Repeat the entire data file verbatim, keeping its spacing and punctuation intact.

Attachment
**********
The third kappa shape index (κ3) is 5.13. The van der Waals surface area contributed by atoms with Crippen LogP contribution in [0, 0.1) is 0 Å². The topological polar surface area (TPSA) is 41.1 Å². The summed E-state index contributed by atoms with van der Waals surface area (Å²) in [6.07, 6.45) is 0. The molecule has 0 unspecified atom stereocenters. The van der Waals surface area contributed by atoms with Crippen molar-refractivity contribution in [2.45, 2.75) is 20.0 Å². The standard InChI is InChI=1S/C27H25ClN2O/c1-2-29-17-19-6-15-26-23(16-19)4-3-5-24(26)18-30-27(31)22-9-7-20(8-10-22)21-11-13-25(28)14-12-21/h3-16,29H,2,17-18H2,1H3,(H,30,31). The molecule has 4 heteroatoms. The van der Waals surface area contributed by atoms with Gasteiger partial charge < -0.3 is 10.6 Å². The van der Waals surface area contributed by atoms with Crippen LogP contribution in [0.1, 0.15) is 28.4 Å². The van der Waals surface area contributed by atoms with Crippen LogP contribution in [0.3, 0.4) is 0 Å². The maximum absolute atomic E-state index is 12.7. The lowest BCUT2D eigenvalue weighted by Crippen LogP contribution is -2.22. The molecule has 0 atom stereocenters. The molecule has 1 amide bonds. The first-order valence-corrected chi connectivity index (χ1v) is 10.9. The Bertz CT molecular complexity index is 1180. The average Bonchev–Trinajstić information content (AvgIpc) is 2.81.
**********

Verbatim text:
The third kappa shape index (κ3) is 5.13. The van der Waals surface area contributed by atoms with Crippen LogP contribution in [0, 0.1) is 0 Å². The topological polar surface area (TPSA) is 41.1 Å². The summed E-state index contributed by atoms with van der Waals surface area (Å²) in [6.07, 6.45) is 0. The molecule has 0 unspecified atom stereocenters. The van der Waals surface area contributed by atoms with Crippen molar-refractivity contribution in [2.45, 2.75) is 20.0 Å². The standard InChI is InChI=1S/C27H25ClN2O/c1-2-29-17-19-6-15-26-23(16-19)4-3-5-24(26)18-30-27(31)22-9-7-20(8-10-22)21-11-13-25(28)14-12-21/h3-16,29H,2,17-18H2,1H3,(H,30,31). The molecule has 4 heteroatoms. The van der Waals surface area contributed by atoms with Gasteiger partial charge < -0.3 is 10.6 Å². The van der Waals surface area contributed by atoms with Crippen LogP contribution in [0.1, 0.15) is 28.4 Å². The van der Waals surface area contributed by atoms with Crippen LogP contribution in [0.3, 0.4) is 0 Å². The maximum absolute atomic E-state index is 12.7. The lowest BCUT2D eigenvalue weighted by Crippen LogP contribution is -2.22. The molecule has 0 atom stereocenters. The molecule has 1 amide bonds. The first-order valence-corrected chi connectivity index (χ1v) is 10.9. The Bertz CT molecular complexity index is 1180. The average Bonchev–Trinajstić information content (AvgIpc) is 2.81.